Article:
Taxpayers’ Costs to Support Higher Education: A Comparison of Public, Private Not-for-Profit, And Private For-Profit Institutions
Robert J. Shapiro and Nam D. Pham
Taxpayers’ Costs to Support Higher Education: A Comparison of Public, Private Not-for-Profit, and Private For-Profit Institutions1 Robert J. Shapiro and Nam D. Pham
Introduction and Summary of Findings
The role of private for-profit institutions of higher education has expanded greatly in recent years. Demand for post-secondary education is up, especially for the career-focused curricula of most private for-profit colleges, universities and institutes. Further, the spread of Internet technologies creates new and highly-efficient channels for online learning, which private for-profit institutions have adopted more quickly than public and private not-for-profit colleges and universities. In addition, recent federal regulation of higher education tied to access to G.I. Bill and other federal student assistance has induced many private for-profit institutions to raise their standards and accreditation levels. The rapid expansion of these schools, however, also has raised questions about fast-rising expenditures for federal grants and loans to students attending for-profit institutions. This analysis examines all forms of federal, state and local government support across the three classes of higher education institutions – public, private not-for-profit, and the private forprofit institutions – and the three categories of four-year, two-year and less-than-two-year institutions. This analysis shows that concerns about disproportionate assistance to private forprofit colleges, universities and institutes are misplaced. Private for-profit institutions and their students receive less than 30 percent of the support per-student from all levels of government provided to public institutions and their students, and less than 48 percent of the support per-student received by private not-for-profit institutions and their students.
In particular, government provides private for-profit institutions little direct support through government grants, appropriations and contracts to the institutions. On a per-student basis, For every $1 in direct government support for private for-profit institutions, perstudent, at federal, state and local levels, private not-for-profit institutions receive $8.69 per-student and public institutions receive $19.38 per-student.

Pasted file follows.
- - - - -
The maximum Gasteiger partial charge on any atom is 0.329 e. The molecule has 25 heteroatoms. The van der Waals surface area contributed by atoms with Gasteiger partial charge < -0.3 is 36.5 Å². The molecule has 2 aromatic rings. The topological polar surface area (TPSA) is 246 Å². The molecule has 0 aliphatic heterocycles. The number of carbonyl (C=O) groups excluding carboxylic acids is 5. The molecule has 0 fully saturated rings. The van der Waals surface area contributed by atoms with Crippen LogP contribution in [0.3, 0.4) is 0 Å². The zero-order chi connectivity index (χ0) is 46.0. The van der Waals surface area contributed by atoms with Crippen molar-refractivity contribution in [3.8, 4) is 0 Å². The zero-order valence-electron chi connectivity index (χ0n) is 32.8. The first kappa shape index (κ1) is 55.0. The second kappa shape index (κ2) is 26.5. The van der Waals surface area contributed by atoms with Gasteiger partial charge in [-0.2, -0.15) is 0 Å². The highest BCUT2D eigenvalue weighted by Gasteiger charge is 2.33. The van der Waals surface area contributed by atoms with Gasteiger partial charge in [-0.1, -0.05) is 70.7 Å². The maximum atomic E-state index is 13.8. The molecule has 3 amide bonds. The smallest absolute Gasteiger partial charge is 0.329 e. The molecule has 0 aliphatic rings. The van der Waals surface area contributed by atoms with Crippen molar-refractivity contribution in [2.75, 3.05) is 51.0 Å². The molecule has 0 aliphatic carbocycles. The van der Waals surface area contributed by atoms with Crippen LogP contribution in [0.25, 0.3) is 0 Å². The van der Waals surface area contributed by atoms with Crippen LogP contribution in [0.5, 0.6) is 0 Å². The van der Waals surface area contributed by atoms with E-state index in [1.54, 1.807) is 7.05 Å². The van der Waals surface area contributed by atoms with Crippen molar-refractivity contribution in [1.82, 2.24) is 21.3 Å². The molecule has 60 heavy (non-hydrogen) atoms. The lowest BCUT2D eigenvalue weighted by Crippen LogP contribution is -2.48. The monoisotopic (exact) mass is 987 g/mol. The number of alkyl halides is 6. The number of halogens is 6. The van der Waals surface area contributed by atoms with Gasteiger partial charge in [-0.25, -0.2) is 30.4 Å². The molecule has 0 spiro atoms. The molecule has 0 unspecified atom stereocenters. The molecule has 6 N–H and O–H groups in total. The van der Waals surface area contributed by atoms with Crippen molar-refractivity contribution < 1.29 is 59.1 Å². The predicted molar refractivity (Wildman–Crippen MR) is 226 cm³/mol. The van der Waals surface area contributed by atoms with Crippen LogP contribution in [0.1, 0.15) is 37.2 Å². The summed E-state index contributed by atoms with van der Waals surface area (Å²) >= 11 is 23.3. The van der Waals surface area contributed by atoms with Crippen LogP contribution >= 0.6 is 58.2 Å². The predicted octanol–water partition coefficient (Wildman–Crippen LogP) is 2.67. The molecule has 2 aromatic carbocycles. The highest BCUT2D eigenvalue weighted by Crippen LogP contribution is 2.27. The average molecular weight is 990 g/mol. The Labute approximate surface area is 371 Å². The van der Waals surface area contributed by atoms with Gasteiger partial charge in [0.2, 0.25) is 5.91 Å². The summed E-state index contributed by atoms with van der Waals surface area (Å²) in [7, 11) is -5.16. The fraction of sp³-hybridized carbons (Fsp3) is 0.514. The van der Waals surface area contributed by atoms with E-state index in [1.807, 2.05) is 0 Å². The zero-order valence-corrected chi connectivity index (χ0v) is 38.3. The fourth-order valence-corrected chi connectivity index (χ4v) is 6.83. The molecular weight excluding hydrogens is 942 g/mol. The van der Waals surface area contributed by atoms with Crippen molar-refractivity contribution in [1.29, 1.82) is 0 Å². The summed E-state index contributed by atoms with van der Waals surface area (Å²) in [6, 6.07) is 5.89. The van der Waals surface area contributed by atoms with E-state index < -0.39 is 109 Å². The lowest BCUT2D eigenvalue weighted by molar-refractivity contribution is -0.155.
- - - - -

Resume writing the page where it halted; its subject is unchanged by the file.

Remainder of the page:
The rising demand for higher education reflects the economic value of that education, especially those who graduate. About 55 percent of American adults have attended some institution of higher education, and 38 percent have earned degrees. In 2007, those who held an associate’s degree, on average, earned 27 percent more than those with only a high school education; and those with bachelor’s degrees earned on average 83 percent more than those with The authors want to acknowledge the able research assistance by Jiwon Vellucci and Krista Ellis, and support for this research provided by Kaplan, Inc. The analysis and views are solely those of the authors. 1
no post-secondary education. These differences were greatest for minorities and those from lowincome families. As a result, the number of students attending post-secondary institutions grew 35 percent in recent years, from 14.3 million in 1995 to 19.6 million in 2008. Moreover, over the same period, attendance at private for-profit institutions expanded 750 percent, from 240,000 to 1.8 million students. The three classes of institutions serve distinct if overlapping demands and aspirations: More than 98 percent of those attending private not-for-profit institutions are enrolled in fouryear programs, compared to 52 percent of those attending public institutions and 65 percent of those attending private for-profit institutions. Further, 47.5 percent of those...
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